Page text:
Sustaining Ourselves as Activists and Organizers

I have chosen to change the world using my full intelligence.

The future needs me well-rested, well-nourished, and well-exercised. My health is important.

The past is a useful source of information, but never a substitute for my thinking now.

If I am not enjoying what I am doing, then there is something wrong with how I am doing it and I will correct it.

We environmental activists and organizers care deeply about the Earth, its inhabitants, and have made important gains. We have much to be proud of. But we can easily forget our accomplishments in the daily struggles of organizing.

Many of us feel discouraged when in the face of powerful opposition our efforts to make change are unsuccessful. We may also feel powerless, exhausted, not smart enough, alone, and overwhelmed by what we need to do. When we feel these ways, it can be hard to stay motivated to make change.

We often try to ignore the feelings and keep working for change, but without addressing the feelings we may sacrifice our own health and well-being; not be able to identify with and connect with others; or even criticize, get angry at, or undermine each other. We may be unable to think of solutions and give up being activists, organizers, and leaders. We may no longer have the energy to do the work we care so deeply about.

We all struggle with living in an oppressive society. We are oppressed by and witness racism, classism, sexism, the oppression of Indigenous peoples, and many other oppressions. We can’t help but internalize their messages. The internalized oppression makes us doubt ourselves, feel inadequate, and struggle in our relationships with each other. Divided by internalized oppression within or among our organizations and communities, we may compete with each other for power, control, recognition, or resources. This keeps us from seeing or acting on the common interest we have in a just and sustainable future.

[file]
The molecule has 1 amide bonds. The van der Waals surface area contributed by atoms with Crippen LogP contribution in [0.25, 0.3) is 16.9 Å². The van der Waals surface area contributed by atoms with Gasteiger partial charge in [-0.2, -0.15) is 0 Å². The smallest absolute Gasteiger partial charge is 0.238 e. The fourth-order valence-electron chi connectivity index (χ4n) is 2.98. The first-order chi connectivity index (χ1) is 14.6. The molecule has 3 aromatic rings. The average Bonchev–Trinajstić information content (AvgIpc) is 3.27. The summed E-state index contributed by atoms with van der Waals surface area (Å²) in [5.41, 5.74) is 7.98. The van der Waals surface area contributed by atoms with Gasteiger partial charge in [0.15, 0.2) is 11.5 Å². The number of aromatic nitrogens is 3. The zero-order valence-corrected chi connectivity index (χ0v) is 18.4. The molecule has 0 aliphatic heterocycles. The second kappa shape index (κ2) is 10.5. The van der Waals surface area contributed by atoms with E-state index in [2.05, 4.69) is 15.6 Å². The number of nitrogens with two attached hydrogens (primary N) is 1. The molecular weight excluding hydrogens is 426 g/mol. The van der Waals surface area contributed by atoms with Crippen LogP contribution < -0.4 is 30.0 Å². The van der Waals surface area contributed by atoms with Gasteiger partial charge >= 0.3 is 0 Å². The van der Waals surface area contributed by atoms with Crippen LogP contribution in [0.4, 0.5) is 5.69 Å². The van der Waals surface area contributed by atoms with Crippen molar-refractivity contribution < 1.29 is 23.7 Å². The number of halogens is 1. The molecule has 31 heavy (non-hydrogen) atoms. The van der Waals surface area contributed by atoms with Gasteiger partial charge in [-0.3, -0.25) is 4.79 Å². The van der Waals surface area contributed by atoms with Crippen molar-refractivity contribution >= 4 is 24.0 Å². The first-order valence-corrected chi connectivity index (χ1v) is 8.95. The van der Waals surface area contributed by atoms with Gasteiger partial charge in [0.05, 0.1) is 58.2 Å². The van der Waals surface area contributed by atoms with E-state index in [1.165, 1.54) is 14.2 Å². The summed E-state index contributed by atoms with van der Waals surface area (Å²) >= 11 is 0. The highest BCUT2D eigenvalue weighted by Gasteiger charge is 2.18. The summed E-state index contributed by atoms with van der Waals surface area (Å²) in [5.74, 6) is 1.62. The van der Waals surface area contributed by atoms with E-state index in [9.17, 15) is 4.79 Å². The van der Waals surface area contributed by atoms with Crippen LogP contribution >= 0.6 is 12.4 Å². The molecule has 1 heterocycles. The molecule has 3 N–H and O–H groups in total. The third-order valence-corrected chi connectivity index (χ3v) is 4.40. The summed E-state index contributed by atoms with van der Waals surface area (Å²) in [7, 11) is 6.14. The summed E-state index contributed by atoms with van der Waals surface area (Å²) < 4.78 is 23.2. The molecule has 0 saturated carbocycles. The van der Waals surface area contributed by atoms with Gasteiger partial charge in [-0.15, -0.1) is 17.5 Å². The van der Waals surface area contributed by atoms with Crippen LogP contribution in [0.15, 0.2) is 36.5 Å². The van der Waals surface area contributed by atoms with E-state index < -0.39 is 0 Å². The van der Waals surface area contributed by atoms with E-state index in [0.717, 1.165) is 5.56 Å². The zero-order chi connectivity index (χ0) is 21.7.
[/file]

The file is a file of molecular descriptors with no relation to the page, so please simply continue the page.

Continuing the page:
To sustain ourselves over time, we need a strong support system. We need relationships where we trust and rely on each other–fellow activists and organizers with whom we face difficulties as they arise, overcome them, and move ahead. We need to collectively free ourselves from internalized oppression. If we have these relationships, we can grow, thrive, and bring our full selves to ending the climate emergency.

We can heal from oppression and other hurts and reground ourselves in our common goal to end the climate emergency. In Sustaining All Life we work to (1) create awareness of the emotional damage that interferes with thinking about and acting to end environmental degradation, and (2) undo this damage on an individual and collective basis, by listening to each other attentively and allowing each of us to show and express the grief, fear, and other painful emotions these hurts have caused. Using this process allows us to think more clearly about the environmental crisis, build and strengthen alliances, and enjoy working together to set the world right. It helps us build courage, stamina, and the confidence that we can create a just, sustainable future for everyone.

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